Monday, 4 February 2013

2012 Nebula Nominations

Happy Yellow StarThis year, I'm able to nominate for the Hugos too, but buying the membership to make this happen removed the funds to buy novels. This is an issue that often gets dismissed by suggesting the library, which vastly overestimates how many new releases appear in the library and how quickly.

The saviour was Second Life. During last year, I sold all my assets there, and had a fair chunk of virtual change. I converted it to real people's money, got the novels, and then had a reading panic to get them read in time. This likely won't be happening next year, so bask in the fullness of my novel nominations, because I don't know what next year will bring.

This post has my Nebula nominations only. I'll do a separate one for the Hugos (which will have some repeats, but there are a lot more categories there and different eligibility rules). Novellas were a sparse category this year, but if I find some for the spaces, I'll update the list.

All lists are probably in alphabetical order by author's family name.

Short Story



  • On a Red Station, Drifting - Aliette de Bodard (Immersion Press)
  • All the Flavors - Ken Liu (GigaNotoSaurus)


  • A Face Like Glass - Frances Hardinge (MacMillan)
  • Seraphina - Rachel Hartman (Random House)
  • The Killing Moon - N. K. Jemisin (Orbit / Hachette)
  • The Drowning Girl - CaitlĂ­n R. Kiernan (Roc / Penguin)
  • What's Left of Me - Kat Zhang (HarperCollins)

Andre Norton Award for Outstanding Young Adult Science Fiction or Fantasy Book

  • A Face Like Glass - Frances Hardinge (MacMillan)
  • Seraphina - Rachel Hartman (Random House)
  • Summer of the Mariposas - Guadalupe Garcia McCall (Tu Books / Lee & Low)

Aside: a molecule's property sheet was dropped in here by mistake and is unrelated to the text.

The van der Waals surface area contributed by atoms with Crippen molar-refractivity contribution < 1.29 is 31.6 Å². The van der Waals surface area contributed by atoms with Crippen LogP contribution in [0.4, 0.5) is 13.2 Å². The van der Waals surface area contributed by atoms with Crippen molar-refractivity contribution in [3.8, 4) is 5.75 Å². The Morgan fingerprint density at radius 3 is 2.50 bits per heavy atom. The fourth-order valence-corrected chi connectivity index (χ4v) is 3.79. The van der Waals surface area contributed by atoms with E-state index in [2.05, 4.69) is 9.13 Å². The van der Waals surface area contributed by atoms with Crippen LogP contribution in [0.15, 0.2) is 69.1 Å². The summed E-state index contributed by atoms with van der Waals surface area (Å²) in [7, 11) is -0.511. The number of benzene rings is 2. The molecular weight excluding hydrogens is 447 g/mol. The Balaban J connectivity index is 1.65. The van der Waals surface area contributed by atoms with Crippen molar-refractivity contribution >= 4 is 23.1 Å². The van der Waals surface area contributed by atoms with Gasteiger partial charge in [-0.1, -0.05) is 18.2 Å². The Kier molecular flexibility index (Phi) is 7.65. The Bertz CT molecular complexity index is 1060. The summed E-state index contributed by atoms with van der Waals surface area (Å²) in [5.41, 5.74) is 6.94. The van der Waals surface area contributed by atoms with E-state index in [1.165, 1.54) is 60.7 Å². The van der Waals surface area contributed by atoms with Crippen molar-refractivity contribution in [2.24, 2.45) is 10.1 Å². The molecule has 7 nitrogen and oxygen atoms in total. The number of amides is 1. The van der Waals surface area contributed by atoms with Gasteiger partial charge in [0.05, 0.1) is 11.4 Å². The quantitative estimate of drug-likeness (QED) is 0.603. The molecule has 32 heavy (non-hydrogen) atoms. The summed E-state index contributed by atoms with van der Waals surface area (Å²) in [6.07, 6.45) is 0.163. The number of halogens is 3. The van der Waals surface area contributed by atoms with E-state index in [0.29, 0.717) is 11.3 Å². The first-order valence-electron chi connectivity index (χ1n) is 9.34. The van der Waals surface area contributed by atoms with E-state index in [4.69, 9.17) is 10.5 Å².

• Above World - Jenn Reese (Candlewick)
  • What's Left of Me - Kat Zhang (HarperCollins)

Ray Bradbury Award for Outstanding Dramatic Presentation

The Bradbury is a tricky one to nominate for, as it runs using novel rules in a screenwriting world. It's difficult to see small indie films in their year of eligibility, as they're often only shown at film festivals and other special events. So this year, I'm going to mention a few that looked interesting, but I was unable to see.

The first is The Human Race, a full-length horror movie by Paul Hough Entertainment. The premise is a cross-section of the population are forced into a race, where the losers die. What interested me is they really meant a cross-section. Main characters include a man with one leg and two deaf friends (who talk using sign language during the film).

In animated shorts, Head over Heels by Timothy Reckart (National Film and Television School) is intriguing. A husband and wife live in the same house, but are estranged - he lives on the floor and she lives on the ceiling. I may get a chance to see this before the Hugo deadline, but we'll see.

On to the things I did see:

  • Brave (Pixar)
  • Paperman - John Kahrs (Disney)
  • Sight - Eran May-raz and Daniel Lazo (Sight Systems)
  • The Avengers (Paramount Pictures)
  • The Hunger Games (Lionsgate)

1 comment:

NM said...

Hey, thanks!